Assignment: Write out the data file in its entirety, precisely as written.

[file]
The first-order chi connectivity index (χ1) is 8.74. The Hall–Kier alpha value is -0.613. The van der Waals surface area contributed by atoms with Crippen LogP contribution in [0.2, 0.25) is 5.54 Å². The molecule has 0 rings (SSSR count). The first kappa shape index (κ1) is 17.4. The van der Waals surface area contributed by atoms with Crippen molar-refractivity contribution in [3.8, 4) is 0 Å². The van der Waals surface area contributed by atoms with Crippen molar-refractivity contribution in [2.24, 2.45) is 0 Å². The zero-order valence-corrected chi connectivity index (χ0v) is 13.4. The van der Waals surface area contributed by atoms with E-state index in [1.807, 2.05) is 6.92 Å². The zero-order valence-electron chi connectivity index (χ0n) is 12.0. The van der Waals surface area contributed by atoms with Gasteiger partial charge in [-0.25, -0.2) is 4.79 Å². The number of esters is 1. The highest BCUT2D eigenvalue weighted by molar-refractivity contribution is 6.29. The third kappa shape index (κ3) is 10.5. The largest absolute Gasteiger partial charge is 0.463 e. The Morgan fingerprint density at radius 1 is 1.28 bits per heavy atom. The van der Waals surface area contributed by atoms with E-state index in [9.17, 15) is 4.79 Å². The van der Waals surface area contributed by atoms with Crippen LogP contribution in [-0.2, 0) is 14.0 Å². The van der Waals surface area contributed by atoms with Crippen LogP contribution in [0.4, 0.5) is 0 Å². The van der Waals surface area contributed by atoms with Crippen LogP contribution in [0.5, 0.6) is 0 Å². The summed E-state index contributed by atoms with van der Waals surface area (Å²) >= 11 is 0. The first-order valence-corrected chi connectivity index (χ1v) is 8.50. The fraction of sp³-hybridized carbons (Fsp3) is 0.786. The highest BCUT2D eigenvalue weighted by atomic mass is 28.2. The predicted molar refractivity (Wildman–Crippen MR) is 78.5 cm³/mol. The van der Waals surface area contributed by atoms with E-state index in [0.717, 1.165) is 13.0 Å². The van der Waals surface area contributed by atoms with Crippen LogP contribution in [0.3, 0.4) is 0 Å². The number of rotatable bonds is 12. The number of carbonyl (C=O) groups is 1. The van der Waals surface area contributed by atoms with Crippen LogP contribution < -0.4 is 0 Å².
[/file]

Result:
The first-order chi connectivity index (χ1) is 8.74. The Hall–Kier alpha value is -0.613. The van der Waals surface area contributed by atoms with Crippen LogP contribution in [0.2, 0.25) is 5.54 Å². The molecule has 0 rings (SSSR count). The first kappa shape index (κ1) is 17.4. The van der Waals surface area contributed by atoms with Crippen molar-refractivity contribution in [3.8, 4) is 0 Å². The van der Waals surface area contributed by atoms with Crippen molar-refractivity contribution in [2.24, 2.45) is 0 Å². The zero-order valence-corrected chi connectivity index (χ0v) is 13.4. The van der Waals surface area contributed by atoms with E-state index in [1.807, 2.05) is 6.92 Å². The zero-order valence-electron chi connectivity index (χ0n) is 12.0. The van der Waals surface area contributed by atoms with Gasteiger partial charge in [-0.25, -0.2) is 4.79 Å². The number of esters is 1. The highest BCUT2D eigenvalue weighted by molar-refractivity contribution is 6.29. The third kappa shape index (κ3) is 10.5. The largest absolute Gasteiger partial charge is 0.463 e. The Morgan fingerprint density at radius 1 is 1.28 bits per heavy atom. The van der Waals surface area contributed by atoms with E-state index in [9.17, 15) is 4.79 Å². The van der Waals surface area contributed by atoms with Crippen LogP contribution in [-0.2, 0) is 14.0 Å². The van der Waals surface area contributed by atoms with Crippen LogP contribution in [0.4, 0.5) is 0 Å². The van der Waals surface area contributed by atoms with Crippen LogP contribution in [0.5, 0.6) is 0 Å². The summed E-state index contributed by atoms with van der Waals surface area (Å²) >= 11 is 0. The first-order valence-corrected chi connectivity index (χ1v) is 8.50. The fraction of sp³-hybridized carbons (Fsp3) is 0.786. The highest BCUT2D eigenvalue weighted by atomic mass is 28.2. The predicted molar refractivity (Wildman–Crippen MR) is 78.5 cm³/mol. The van der Waals surface area contributed by atoms with E-state index in [0.717, 1.165) is 13.0 Å². The van der Waals surface area contributed by atoms with Crippen LogP contribution in [0.3, 0.4) is 0 Å². The number of rotatable bonds is 12. The number of carbonyl (C=O) groups is 1. The van der Waals surface area contributed by atoms with Crippen LogP contribution < -0.4 is 0 Å².